The Fifth Circuit Court of Appeals recently ruled that: (1) a party must “prevail” before it can recover any attorney’s fees under the Defend Trade Secrets Act and (2) a plaintiff’s dismissal of its claims without prejudice does not confer the “prevailing party” status on defendants.
Many small businesses use Google, Microsoft 360, Dropbox or some other similar systems to maintain and manage company records. All of those systems allow the administrator to (1) set restrictions on which employees can access which information within the company; (2) track what the employees do with that information; (3) set restrictions on whether the employees can print, download, copy or share the information with other employees or people outside the company; (4) periodically change passwords to access the system; and (5) many other features that can help business owners prevent their information being shared outside the company.
Credit card data (including cardholder names, credit or debit card numbers, and corresponding CVVs) were akin to passwords and usernames that provided access to something of value,” i.e. an individual’s line of credit with a financial institution or money in an account with a financial institution, and were not “trade secrets” under the Defend Trade Secrets Act.
Trade secrets only have value as long as they stay secret, so once they come into a competitor’s hands or become publicly available, their value is often destroyed.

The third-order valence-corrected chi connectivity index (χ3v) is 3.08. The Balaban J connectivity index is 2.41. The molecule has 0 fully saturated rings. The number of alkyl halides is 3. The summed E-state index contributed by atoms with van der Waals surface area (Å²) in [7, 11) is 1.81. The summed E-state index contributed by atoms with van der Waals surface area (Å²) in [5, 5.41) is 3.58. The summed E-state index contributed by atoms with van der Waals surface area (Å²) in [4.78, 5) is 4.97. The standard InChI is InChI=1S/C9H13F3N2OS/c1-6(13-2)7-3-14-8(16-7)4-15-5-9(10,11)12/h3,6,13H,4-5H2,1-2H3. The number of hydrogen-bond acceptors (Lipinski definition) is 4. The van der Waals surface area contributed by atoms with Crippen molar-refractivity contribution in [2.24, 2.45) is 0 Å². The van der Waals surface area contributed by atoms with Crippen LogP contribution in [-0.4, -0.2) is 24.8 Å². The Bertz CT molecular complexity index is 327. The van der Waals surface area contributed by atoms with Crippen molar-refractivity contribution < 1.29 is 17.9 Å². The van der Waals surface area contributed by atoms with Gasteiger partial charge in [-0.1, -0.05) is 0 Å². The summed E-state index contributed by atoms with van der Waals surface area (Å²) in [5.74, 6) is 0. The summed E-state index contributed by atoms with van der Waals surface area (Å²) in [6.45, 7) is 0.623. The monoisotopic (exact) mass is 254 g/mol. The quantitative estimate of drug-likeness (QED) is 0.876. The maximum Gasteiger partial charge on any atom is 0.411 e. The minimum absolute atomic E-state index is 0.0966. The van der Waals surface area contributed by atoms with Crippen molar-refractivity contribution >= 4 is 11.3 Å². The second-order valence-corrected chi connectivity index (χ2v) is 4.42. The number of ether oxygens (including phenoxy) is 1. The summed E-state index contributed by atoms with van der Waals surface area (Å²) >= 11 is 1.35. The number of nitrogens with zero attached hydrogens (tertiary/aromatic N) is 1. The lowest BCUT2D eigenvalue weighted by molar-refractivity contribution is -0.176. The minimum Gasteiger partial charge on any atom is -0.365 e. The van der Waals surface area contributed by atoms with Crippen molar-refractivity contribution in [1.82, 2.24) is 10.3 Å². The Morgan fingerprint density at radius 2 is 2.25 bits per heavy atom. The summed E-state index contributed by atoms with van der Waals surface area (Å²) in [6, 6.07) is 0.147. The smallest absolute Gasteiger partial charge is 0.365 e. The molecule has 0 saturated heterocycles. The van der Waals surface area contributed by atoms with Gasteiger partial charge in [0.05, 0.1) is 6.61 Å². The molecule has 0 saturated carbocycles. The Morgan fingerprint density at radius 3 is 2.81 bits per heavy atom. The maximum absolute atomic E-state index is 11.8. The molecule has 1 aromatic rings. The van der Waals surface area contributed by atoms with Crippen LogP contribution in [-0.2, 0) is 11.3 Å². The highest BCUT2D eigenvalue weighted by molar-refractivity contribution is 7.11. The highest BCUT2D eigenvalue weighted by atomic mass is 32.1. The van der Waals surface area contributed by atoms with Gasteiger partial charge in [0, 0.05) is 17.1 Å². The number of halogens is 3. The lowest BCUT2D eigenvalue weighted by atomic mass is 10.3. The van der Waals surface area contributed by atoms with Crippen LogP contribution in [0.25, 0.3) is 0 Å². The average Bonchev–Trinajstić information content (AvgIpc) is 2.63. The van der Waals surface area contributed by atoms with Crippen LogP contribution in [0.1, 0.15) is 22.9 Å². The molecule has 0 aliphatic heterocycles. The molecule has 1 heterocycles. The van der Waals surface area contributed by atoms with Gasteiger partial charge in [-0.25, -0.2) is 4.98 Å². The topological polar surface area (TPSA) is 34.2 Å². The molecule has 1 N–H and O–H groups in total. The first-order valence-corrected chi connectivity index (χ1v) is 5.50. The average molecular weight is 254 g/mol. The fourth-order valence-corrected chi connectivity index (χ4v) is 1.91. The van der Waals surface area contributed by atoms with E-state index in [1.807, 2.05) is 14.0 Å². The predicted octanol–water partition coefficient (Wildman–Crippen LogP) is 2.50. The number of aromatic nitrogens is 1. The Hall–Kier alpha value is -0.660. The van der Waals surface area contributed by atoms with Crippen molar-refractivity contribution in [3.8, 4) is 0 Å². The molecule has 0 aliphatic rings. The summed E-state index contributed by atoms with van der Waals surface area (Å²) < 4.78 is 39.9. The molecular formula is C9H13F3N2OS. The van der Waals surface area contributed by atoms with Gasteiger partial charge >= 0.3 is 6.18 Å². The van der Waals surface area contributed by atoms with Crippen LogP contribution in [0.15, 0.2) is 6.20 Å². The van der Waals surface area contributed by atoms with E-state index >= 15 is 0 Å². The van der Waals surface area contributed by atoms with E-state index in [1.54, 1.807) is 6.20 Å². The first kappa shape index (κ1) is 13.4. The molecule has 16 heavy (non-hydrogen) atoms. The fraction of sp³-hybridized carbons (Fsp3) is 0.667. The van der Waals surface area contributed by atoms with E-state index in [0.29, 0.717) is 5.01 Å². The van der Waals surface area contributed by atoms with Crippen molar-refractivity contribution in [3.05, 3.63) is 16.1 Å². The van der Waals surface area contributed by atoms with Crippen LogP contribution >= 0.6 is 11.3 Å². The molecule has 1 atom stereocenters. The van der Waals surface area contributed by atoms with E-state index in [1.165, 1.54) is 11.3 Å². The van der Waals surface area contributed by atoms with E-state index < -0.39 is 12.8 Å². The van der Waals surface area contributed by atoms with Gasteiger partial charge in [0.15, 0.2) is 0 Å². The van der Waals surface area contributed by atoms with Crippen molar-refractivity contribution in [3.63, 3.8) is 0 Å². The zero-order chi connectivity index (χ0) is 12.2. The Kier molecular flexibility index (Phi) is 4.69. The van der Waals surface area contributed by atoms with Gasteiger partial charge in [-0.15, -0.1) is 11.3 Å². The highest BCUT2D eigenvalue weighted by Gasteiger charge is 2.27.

Few employees realize that when they take their employers’ trade secrets with them prior to leaving their job they may be exposing themselves to criminal liability under the Economic Espionage Act, which makes it a crime to steal trade secrets when (1) the information relates to a product in interstate or foreign commerce (which is virtually any product now days) or (2) the intended beneficiary is a foreign power.
A court order prohibiting defendant from using trade secrets must be broad enough to cover all possible circumstances while narrow enough to include only the illegal activities. Where that line lies depends on the circumstances of each particular case.
The Fifth Circuit recently considered whether the federal copyright and patent laws preempt (trump) Texas common law claim of unfair competition by misappropriation.
Texas’ recent amendments to its trade secrets statute made it the most comprehensive and modern statute in the nation. It is the only statute in the nation that addresses when a competitor can be excluded from the courtroom to prevent disclosure of trade secrets during the lawsuit.
At a bare minimum, all businesses should have a standard confidentiality (non-disclosure) agreement for its employees, vendors, investors, and anyone else who has access to the business’s trade secrets.
It is a well-known fact that when the economy improves, employee mobility rises as well. The most valuable employees – those with a specialized skill set and many years of experience in a particular industry – tend to stay within that industry while moving among…
Until recently, companies suing for trade secret theft ran a risk of having to disclose to their competitors in open court certain aspects of their trade secrets in order to prove their claim. The companies often argued that they shouldn’t have to give up…
Today, President Obama signed into law S. 1890, which will allow companies to sue entities in federal court over allegations of trade secrets theft. Previously, the Senate passed the bill 87-0 on April 4, and the House cleared it by 410-2 on April 27. “Enacting the Defend…